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BSE exam: probe ordered into rule violation charge

Correspondent

Board in another trouble?

CUTTACK: Stunned by media reports that rules were bent to accommodate the state Board of Secondary Education (BSE) president’s son to appear for an examination at the last moment, the BSE on Saturday handed over the matter to the State crime branch police for probe.

“We have requested the crime branch to investigate into the case and the culprits will definitely invite harsher punishment,” said BSE Controller of Examination A.S. Bhol. It may be recalled that the crime branch police is still probing into the last year’s matriculation mark forgery case involving the then state school and mass education minister’s son.

The fake mark scandal issue had rocked the State in June last year for which the minister Bishnu Das had to put in his papers and three BSE officials were sent to jail. While the BSE was recovering from that shocking incident after its office was paralysed for nearly two months, the recent development involving the BSE president Arun Kumar Samantray—a senior IAS officer, would once again put the board in some deep trouble.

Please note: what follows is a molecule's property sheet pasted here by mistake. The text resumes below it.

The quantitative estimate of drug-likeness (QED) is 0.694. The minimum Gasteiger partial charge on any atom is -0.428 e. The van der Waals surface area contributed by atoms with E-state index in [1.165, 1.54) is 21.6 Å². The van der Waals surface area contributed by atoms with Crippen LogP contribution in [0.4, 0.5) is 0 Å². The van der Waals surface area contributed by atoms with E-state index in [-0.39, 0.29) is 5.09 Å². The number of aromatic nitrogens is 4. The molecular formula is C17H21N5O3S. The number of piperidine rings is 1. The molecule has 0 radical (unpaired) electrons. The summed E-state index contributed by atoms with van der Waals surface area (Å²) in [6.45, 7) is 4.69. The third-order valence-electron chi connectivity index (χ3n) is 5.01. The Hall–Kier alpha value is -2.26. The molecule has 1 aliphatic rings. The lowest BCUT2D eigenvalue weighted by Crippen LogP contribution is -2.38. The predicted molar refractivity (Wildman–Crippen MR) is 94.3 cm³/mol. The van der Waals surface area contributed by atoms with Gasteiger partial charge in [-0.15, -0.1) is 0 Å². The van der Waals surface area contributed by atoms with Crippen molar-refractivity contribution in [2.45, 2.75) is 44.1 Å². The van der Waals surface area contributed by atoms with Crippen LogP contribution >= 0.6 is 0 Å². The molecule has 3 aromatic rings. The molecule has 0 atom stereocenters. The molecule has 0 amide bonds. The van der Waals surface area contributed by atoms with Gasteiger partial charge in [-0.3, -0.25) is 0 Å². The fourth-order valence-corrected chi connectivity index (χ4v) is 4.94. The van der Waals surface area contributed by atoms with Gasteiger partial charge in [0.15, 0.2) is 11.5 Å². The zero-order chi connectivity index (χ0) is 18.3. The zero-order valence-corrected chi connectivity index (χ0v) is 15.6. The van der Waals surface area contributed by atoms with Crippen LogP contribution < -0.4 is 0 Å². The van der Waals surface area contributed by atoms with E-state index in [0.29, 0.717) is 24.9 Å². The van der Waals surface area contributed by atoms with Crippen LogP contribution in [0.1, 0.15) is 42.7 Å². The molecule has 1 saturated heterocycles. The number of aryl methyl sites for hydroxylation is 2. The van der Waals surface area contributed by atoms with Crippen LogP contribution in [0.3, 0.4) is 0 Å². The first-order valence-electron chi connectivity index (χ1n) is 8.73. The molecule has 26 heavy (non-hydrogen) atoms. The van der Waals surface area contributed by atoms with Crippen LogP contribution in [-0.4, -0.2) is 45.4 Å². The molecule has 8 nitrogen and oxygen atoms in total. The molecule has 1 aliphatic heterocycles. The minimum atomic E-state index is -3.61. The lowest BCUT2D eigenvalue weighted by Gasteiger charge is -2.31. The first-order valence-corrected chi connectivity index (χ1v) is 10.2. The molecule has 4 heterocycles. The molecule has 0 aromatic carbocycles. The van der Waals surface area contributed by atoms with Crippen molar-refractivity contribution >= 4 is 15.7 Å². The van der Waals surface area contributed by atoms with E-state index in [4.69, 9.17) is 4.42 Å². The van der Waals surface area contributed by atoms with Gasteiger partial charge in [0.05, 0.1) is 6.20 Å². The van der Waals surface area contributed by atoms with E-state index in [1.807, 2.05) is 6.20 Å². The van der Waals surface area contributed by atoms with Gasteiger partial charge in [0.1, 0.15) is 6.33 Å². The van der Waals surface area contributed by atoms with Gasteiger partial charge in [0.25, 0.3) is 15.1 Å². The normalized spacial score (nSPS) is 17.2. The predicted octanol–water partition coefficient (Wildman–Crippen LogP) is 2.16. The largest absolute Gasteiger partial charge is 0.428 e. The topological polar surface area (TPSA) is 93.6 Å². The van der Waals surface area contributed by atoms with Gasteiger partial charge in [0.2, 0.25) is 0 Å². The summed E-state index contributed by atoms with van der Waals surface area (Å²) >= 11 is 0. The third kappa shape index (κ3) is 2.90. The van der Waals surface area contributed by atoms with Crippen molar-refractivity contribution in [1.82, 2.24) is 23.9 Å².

Late submission

According to reports, Samantray’s son Anjan reportedly filled his application form for the Language test in Oriya conducted by BSE just a day before the examination was held on May 18. While the last date for sending the complete application form to the Board was on April 30. His application form was, however, rejected by the scrutinising staff but following orders from the examination committee, Anjan was allowed to sit for the test.

This test is conducted by the BSE twice in a year to check the language proficiency of the candidates who have studied in English medium schools. It is essential for the English medium school students to pass the examination in order to apply or seek a government job in the State.

While the BSE president’s son was allowed to sit for the May 18 examination after filling his form on May 17, he has surprisingly secured the highest mark (61 out of 100) among all the 69 students who took the test from the Cuttack zone. It was also alleged that several other candidates who had sent their application forms much before the deadline, they were not allowed to take the test.

One Asutosh Rath of Talcher had sent the complete application form with requisite fees to the Board on April 24. Although, his application reached the Board office on April 29, Asutosh was not allowed to take the test whereas the BSE president’s son was given the nod even as he submitted the application on May 17.

“The decision to allow the president’s son was taken by the BSE examination committee and we have no role in it,” said BSE secretary P.K. Samal, a senior OAS officer.

When contacted, the BSE president also denied his involvement in the entire episode.

“I have no role in this matter. The examination committee allowed my son to appear for the test”, the senior IAS officer said. Now that the matter has been handed over to the crime branch, let’s wait for its findings, he added.

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